Sunday 4 December 2016

Unprecedented showdown is now on cards at party convention in July

David Lawler

Published 07/04/2016 | 02:30

With Donald Trump's loss in Wisconsin, it is highly likely that he will arrive at the nomination without the majority of delegates needed to win outright Photo: REUTERS/Jim Young
With Donald Trump's loss in Wisconsin, it is highly likely that he will arrive at the nomination without the majority of delegates needed to win outright Photo: REUTERS/Jim Young

The Republican convention will be held in July in Cleveland, and it is the national gathering at which the party officially nominates a candidate for president. In recent years, it has been a highly ceremonial formality, with candidates like Mitt Romney and John McCain having locked up the nomination months prior.

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Why is this year different?

With Donald Trump's loss in Wisconsin, it is highly likely that he will arrive at the nomination without the majority of delegates needed to win outright. That would set in motion the first contested convention since 1976, when then-president Gerald Ford withstood a challenge from Ronald Reagan.

What Republican power brokers are plotting this year has no precedent in the modern primary election era. They hope to wrest the nomination from Mr Trump's grasp even if he gains a strong plurality of delegates, and put forward a more palatable alternative.

What is a contested convention?

A candidate is officially nominated when they gain a majority of delegates voting at the convention. When no candidate enters the convention with a simple majority - over 50pc - of delegates committed to them, a contested convention ensues. Most delegates are allotted based on the primary result in a particular state, and are committed to follow that result on the first ballot at the convention.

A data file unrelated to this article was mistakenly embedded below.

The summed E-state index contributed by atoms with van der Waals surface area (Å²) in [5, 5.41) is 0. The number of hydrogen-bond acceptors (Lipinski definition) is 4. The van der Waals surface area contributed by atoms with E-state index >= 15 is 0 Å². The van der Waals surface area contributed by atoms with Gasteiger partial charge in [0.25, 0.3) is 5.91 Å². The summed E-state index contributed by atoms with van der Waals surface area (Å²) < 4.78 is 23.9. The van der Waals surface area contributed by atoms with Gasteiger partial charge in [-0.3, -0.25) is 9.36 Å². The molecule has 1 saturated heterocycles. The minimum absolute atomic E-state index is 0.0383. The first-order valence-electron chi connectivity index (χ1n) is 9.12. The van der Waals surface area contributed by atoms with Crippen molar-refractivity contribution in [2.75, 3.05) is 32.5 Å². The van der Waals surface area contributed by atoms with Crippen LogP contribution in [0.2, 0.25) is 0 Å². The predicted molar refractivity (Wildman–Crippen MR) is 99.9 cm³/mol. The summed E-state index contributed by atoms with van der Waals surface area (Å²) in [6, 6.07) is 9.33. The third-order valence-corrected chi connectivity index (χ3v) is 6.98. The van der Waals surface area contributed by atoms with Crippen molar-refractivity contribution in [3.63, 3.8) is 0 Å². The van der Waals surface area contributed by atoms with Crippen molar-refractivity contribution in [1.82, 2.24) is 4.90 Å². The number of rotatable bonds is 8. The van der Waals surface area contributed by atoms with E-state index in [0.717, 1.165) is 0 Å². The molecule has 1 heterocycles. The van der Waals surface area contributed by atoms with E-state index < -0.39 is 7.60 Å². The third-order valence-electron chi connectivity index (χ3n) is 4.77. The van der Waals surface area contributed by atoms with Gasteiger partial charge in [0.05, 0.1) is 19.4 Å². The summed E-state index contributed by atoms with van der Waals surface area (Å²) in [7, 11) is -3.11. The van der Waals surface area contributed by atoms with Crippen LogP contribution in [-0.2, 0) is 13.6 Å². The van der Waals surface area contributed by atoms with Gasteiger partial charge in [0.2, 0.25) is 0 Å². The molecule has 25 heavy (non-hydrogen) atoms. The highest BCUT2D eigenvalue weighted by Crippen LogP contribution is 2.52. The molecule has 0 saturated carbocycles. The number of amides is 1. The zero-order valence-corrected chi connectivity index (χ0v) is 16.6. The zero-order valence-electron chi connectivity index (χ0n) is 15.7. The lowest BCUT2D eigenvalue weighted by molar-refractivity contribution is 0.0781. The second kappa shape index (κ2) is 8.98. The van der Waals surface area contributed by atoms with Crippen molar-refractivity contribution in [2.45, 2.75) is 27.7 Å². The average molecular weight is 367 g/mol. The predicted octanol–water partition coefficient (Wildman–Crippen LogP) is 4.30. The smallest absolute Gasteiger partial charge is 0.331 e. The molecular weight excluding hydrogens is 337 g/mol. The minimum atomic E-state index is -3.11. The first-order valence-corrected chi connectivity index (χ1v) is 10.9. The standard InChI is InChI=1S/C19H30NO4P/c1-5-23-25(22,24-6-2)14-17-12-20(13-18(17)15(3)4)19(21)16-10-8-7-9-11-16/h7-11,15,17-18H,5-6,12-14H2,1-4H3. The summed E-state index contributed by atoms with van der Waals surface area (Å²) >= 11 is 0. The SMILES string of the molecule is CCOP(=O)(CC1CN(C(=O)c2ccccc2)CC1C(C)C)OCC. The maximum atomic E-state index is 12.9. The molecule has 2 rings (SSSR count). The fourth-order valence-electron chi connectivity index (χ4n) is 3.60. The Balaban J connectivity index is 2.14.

On subsequent ballots, though, most become unbound, and can shift to a candidate of their choice. Most delegates awarded to candidates who have since dropped from the race, most notably Marco Rubio, will be unbound on the first ballot. Depending on how they elect to vote, they could either provide Mr Trump the majority he seeks or prevent him from achieving it.

Should subsequent rounds fail to produce a winner, the delegates can - in theory - keep on voting indefinitely, although a nominee must be selected before the four-day convention is over.

What is the difference between an open, a contested, and a brokered convention?

They are all variations of the same thing. When no candidate has a majority going into the convention, it's called an open convention. If more than one candidate is still competing at that point, you have a contested convention.

The "brokered" aspect comes in during the fight over delegates, kind of dates from a time when the party bosses were more powerful and could actual broker the outcome. People tend to use brokered and contested interchangeably.

Could someone who hasn't run in the primaries win the nomination?

For Mr Trump to be overtaken, the delegates would have to coalesce behind one of his remaining rivals, or a "white horse" candidate whose name can be entered at the convention. John Boehner, the former Speaker of the House, endorsed Paul Ryan, the current speaker, for that role.

What could the end outcome be?

It is far from certain that Mr Trump will fall short of an outright primary election majority. And more uncertain still that the efforts to oust him at the convention will be successful. The candidate himself predicted that if the establishment plot came to fruition, his supporters would start "riots".

Larry Sabato, a longtime political analyst, agrees. "Trump has set this up so it's near chaos," he says.

"Now he's telling them, 'you can choose: it's me or it's chaos'."

Irish Independent

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